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King James of Good News – do we have to choose?

by ervte

Bible Society Australia, which owns Eternity, recently received a question about the accuracy of several translations of the Bible from one of its supporters, Brian. Brian specifically asked about the Good News Bible compared to the King James Version (KJV), quoting from different parts of the scriptures.

As you may know, the Bible Society is actively involved in Bible translation work in Australia and internationally. The Bible Society, working with other Bible translators and Aboriginal and Torres Strait Islander translators, is slowly reviving languages ​​that had fallen asleep and revising several Native Bibles that need a more contemporary presentation.King James of Good News - do we have to choose?

So when Brian asked his question, the obvious person to go to was one of the RIMS (Remote and Indigenous Ministry Support) team members, Sam Freney. Dr. Freney is one of our Bible translation consultants who loves his job, so he couldn’t help but give a comprehensive answer. It was so helpful we couldn’t help but share it with our Eternity readers. Here it is, a letter to Brian and you…

Dear Brian,

Thanks for some really good questions. I’m glad you’re paying close attention and asking good questions about the text – it’s an excellent practice.

Like all good questions, your questions have answers that aren’t quite simple. They do have answers, though, so I’ll try to pay attention to the specifics of the verses you’re talking about and the broader pattern of translations.

Could it be a frog or a cat?

I don’t know if you’ve ever learned another language. If so, I’m sure you’ve encountered times when translation from one language to other forces you to choose what you want to communicate.

Sam, the translator and author of this letter!

Here’s an example I remember hearing from Don Carson, a biblical scholar. The French expression “avoir un chat…” could be translated as “to have a cat in the throat”. But the French use this to talk about having a hoarse throat – our equivalent expression is “I’ve got a frog in my throat.” When translating this sentence, you have to decide whether to show the words used (in which case you should include ‘cat’ in your translation) or show the intended meaning (in which case you would say ‘frog’).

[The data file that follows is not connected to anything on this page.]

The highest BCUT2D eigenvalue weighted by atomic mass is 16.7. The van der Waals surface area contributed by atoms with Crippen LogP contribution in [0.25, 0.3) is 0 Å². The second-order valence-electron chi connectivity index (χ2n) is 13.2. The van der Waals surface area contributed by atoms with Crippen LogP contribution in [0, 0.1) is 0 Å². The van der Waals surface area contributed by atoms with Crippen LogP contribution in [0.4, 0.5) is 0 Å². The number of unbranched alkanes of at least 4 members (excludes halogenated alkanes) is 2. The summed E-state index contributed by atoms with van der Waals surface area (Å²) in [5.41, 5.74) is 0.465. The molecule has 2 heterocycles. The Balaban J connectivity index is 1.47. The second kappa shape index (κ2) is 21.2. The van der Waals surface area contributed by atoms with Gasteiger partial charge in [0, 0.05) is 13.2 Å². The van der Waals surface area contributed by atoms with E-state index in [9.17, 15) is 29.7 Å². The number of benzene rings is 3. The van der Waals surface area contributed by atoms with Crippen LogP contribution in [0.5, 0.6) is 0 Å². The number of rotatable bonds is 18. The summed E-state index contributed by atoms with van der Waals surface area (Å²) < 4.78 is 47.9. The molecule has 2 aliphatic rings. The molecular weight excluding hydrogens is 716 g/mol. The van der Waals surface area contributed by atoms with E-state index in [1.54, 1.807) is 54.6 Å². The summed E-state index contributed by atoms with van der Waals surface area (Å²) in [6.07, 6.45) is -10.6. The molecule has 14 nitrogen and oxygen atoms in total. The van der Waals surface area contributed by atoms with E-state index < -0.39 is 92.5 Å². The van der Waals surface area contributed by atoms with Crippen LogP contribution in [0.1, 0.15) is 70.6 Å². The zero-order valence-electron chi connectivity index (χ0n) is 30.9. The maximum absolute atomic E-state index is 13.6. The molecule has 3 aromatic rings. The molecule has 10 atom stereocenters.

Different Bible translations end up sounding different because they generally serve slightly different purposes: some want to give you a better feel for the original words and sentence structure in the original languages ​​(Hebrew, Aramaic, and Greek), while others want you to get the meaning conveyed by the original above all. Generally, the Good News Bible is more in the second camp than the KJV.

The value of many English translations

Other intents of a translation come into the equation, such as the intended audience, general literacy level and reading ability, and other considerations. Ne is blessed with several English translations; we can read them all if we want to! Bibles often have some preface that outlines the goals the translators hope to achieve with their translation.

Neither style is necessarily better than the other; they serve different purposes. With that in mind, let’s look at some of your questions about the two texts before you, the Good News and the KJV.

The NIV version

Psalm 23 reads, “The Lord is my Shepherd, I will not” in the KJV, and “The Lord is my Shepherd, I have all that I need” in the Good News. Here you see this different translation philosophy expressed. For example, the KJV is an older style of English – after all, it was first translated in 1604! But it puts the verb at the very end of the sentence, which is a bit unusual in English (I won’t), possibly reflecting the Hebrew sentence structure where the verb is at the end. But it can’t do that perfectly because a word-for-word translation from Hebrew to English would be nonsensical. It’s only four words long, like “God shepherd-of-me, not I-will.”